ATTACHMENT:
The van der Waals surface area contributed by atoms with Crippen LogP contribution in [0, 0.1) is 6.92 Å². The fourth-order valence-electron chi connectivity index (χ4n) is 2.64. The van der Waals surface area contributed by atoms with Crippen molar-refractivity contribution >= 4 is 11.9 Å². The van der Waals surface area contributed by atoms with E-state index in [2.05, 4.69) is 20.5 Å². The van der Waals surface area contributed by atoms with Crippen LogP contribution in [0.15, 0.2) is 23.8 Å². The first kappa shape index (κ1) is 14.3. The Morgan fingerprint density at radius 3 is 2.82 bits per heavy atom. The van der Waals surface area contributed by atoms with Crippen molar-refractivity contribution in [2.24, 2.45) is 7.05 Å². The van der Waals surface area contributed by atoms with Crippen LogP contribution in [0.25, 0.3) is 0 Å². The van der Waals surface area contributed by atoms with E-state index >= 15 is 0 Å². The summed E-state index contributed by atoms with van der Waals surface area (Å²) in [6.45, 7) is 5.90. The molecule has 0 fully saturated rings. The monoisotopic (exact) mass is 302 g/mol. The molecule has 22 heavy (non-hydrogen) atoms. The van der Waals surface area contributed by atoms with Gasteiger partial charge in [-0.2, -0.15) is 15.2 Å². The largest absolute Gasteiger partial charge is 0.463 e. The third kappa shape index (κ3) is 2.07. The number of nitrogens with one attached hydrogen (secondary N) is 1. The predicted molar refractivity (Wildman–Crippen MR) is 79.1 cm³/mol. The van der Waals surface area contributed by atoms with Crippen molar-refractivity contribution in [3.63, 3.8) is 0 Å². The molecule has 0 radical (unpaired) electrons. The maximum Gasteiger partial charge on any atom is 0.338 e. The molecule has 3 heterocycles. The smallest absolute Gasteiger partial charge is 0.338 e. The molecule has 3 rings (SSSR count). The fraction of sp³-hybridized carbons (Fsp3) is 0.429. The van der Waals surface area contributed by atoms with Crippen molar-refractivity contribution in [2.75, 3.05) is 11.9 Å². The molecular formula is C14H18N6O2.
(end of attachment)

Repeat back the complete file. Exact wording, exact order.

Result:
The van der Waals surface area contributed by atoms with Crippen LogP contribution in [0, 0.1) is 6.92 Å². The fourth-order valence-electron chi connectivity index (χ4n) is 2.64. The van der Waals surface area contributed by atoms with Crippen molar-refractivity contribution >= 4 is 11.9 Å². The van der Waals surface area contributed by atoms with E-state index in [2.05, 4.69) is 20.5 Å². The van der Waals surface area contributed by atoms with Crippen LogP contribution in [0.15, 0.2) is 23.8 Å². The first kappa shape index (κ1) is 14.3. The Morgan fingerprint density at radius 3 is 2.82 bits per heavy atom. The van der Waals surface area contributed by atoms with Crippen molar-refractivity contribution in [2.24, 2.45) is 7.05 Å². The van der Waals surface area contributed by atoms with Crippen LogP contribution in [0.25, 0.3) is 0 Å². The van der Waals surface area contributed by atoms with E-state index >= 15 is 0 Å². The summed E-state index contributed by atoms with van der Waals surface area (Å²) in [6.45, 7) is 5.90. The molecule has 0 fully saturated rings. The monoisotopic (exact) mass is 302 g/mol. The molecule has 22 heavy (non-hydrogen) atoms. The van der Waals surface area contributed by atoms with Gasteiger partial charge in [-0.2, -0.15) is 15.2 Å². The largest absolute Gasteiger partial charge is 0.463 e. The third kappa shape index (κ3) is 2.07. The number of nitrogens with one attached hydrogen (secondary N) is 1. The predicted molar refractivity (Wildman–Crippen MR) is 79.1 cm³/mol. The van der Waals surface area contributed by atoms with Crippen molar-refractivity contribution in [3.63, 3.8) is 0 Å². The molecule has 0 radical (unpaired) electrons. The maximum Gasteiger partial charge on any atom is 0.338 e. The molecule has 3 heterocycles. The smallest absolute Gasteiger partial charge is 0.338 e. The molecule has 3 rings (SSSR count). The fraction of sp³-hybridized carbons (Fsp3) is 0.429. The van der Waals surface area contributed by atoms with Crippen molar-refractivity contribution in [2.75, 3.05) is 11.9 Å². The molecular formula is C14H18N6O2.